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12-13-2012, 11:11 AM   #661
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Fast focusing, ring type USM lenses have focus rings mechanically connected. And talking about good propositions, that would be a similar, ring-type SDM... or that semi-circular DC motor Pentax patented some time ago.

12-13-2012, 11:57 AM   #662
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QuoteOriginally posted by Laurentiu Cristofor Quote
I don't think there is much future in AF lenses that do not use focus-by-wire. Whether that will please everyone is another issue.
Well, if Fuji's go at it with the X-Pro is any indication, the focus-by-wire technology is no step forward but rather au contraire, IMHO. Other than being just a tad noisy, I'm not sure what's wrong with any of the Limiteds' focusing. They have fast AF, smooth MF, and only the FAs are without quick-shift. It's really just the zooms in Pentax's line-up that seem to be a bit clunky in terms of AF. As far as I can tell, the main two things missing from Pentax's current AF system, on the camera side of things, are smaller and more AF points. Adding just those, combined with the improved low-light sensitivity of the K-5II and the better tracking of the K-30, would go a long ways in improving their AF system and could meet most if not all of my needs, especially when using my primes. Maybe the upcoming DA Limited and DA* zooms will give us a clue of what Pentax has in store on the lens end of their AF system.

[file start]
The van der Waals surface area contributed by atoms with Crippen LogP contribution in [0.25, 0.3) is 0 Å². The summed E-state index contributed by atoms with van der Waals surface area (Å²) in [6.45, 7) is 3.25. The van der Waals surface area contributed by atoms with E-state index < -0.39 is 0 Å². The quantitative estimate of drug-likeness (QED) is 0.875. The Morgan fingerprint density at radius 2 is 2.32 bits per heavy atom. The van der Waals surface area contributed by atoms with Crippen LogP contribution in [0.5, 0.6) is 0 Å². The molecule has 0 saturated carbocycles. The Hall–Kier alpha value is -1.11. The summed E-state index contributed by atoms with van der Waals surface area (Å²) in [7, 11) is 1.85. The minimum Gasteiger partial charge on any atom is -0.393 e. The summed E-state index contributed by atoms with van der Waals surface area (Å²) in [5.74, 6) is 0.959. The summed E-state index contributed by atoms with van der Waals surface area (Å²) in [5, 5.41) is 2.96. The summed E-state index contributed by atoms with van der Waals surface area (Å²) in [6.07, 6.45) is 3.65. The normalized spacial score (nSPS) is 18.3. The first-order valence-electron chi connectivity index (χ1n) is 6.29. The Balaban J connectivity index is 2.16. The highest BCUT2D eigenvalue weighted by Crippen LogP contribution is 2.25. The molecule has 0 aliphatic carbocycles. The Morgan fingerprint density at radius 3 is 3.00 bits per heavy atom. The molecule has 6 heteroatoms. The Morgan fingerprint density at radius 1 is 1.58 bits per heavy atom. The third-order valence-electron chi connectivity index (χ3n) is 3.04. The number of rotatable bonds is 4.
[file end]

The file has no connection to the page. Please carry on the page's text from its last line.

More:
12-13-2012, 01:34 PM   #663
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Nikon's price cuts today (bundling a 24-85 w/ the D600) effectively put the body at the $1500 level. D800 has dropped to $2800.
Pentax has it's work cut out if it's really going to price the new body at the rumored $2300 :-O
12-13-2012, 01:40 PM   #664
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$2300 or even $2500 is still a significant saving on $2800. The Pentax FF must perform closer to the D800 level rather than the D600 level for this to be worth it.

12-13-2012, 02:49 PM   #665
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QuoteOriginally posted by Mistral75 Quote
Not to eat into the sales of their highly profitable 24x36 DSLR lines.

The same reason (extended to APS-C DSLRs) explains why Canon, Nikon and Pentax were the last to launch a mirrorless camera, far later than Olympus, Panasonic, Samsung and Sony.
Can't agree more.
12-13-2012, 11:19 PM   #666
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QuoteOriginally posted by northcoastgreg Quote
I believe the only current focus by wire Canon lens is the 85/1.2.
The lens I had in mind was the 50/1.4, but maybe it just had the feeling of focusing by wire. When I used it, I noticed that the rotation of the focusing ring didn't quite match the rotation on the focusing scale displayed in that tiny window. And it generally didn't feel like it had a mechanically coupled aperture. But maybe it did and it just felt weird.

QuoteOriginally posted by northcoastgreg Quote
The trouble with focus by wire lenses is if the focus motor gives out and can't be replaced, they immediately become landfill material.